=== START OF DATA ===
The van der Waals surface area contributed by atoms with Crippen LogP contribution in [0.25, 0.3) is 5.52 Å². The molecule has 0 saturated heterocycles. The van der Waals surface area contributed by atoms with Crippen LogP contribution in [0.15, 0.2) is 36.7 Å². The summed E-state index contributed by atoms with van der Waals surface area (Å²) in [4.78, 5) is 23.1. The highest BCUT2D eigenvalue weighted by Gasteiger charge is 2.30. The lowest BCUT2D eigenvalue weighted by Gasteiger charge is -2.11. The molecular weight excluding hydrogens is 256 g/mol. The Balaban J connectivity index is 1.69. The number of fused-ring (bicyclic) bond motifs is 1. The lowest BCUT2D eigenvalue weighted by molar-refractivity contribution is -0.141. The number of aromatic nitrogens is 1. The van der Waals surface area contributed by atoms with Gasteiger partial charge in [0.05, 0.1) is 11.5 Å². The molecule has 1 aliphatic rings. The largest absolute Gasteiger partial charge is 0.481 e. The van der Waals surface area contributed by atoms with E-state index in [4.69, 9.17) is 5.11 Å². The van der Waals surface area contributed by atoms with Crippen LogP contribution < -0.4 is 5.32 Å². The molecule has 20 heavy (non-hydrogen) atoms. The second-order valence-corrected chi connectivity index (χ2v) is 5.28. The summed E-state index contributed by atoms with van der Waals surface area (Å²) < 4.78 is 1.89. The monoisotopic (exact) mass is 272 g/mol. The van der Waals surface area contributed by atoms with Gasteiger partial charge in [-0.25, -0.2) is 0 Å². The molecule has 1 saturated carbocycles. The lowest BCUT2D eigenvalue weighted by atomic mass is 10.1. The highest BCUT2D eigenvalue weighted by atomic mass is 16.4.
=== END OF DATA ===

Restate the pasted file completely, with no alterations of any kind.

The van der Waals surface area contributed by atoms with Crippen LogP contribution in [0.25, 0.3) is 5.52 Å². The molecule has 0 saturated heterocycles. The van der Waals surface area contributed by atoms with Crippen LogP contribution in [0.15, 0.2) is 36.7 Å². The summed E-state index contributed by atoms with van der Waals surface area (Å²) in [4.78, 5) is 23.1. The highest BCUT2D eigenvalue weighted by Gasteiger charge is 2.30. The lowest BCUT2D eigenvalue weighted by Gasteiger charge is -2.11. The molecular weight excluding hydrogens is 256 g/mol. The Balaban J connectivity index is 1.69. The number of fused-ring (bicyclic) bond motifs is 1. The lowest BCUT2D eigenvalue weighted by molar-refractivity contribution is -0.141. The number of aromatic nitrogens is 1. The van der Waals surface area contributed by atoms with Gasteiger partial charge in [0.05, 0.1) is 11.5 Å². The molecule has 1 aliphatic rings. The largest absolute Gasteiger partial charge is 0.481 e. The van der Waals surface area contributed by atoms with E-state index in [4.69, 9.17) is 5.11 Å². The van der Waals surface area contributed by atoms with Crippen LogP contribution < -0.4 is 5.32 Å². The molecule has 20 heavy (non-hydrogen) atoms. The second-order valence-corrected chi connectivity index (χ2v) is 5.28. The summed E-state index contributed by atoms with van der Waals surface area (Å²) < 4.78 is 1.89. The monoisotopic (exact) mass is 272 g/mol. The van der Waals surface area contributed by atoms with Gasteiger partial charge in [-0.25, -0.2) is 0 Å². The molecule has 1 saturated carbocycles. The lowest BCUT2D eigenvalue weighted by atomic mass is 10.1. The highest BCUT2D eigenvalue weighted by atomic mass is 16.4.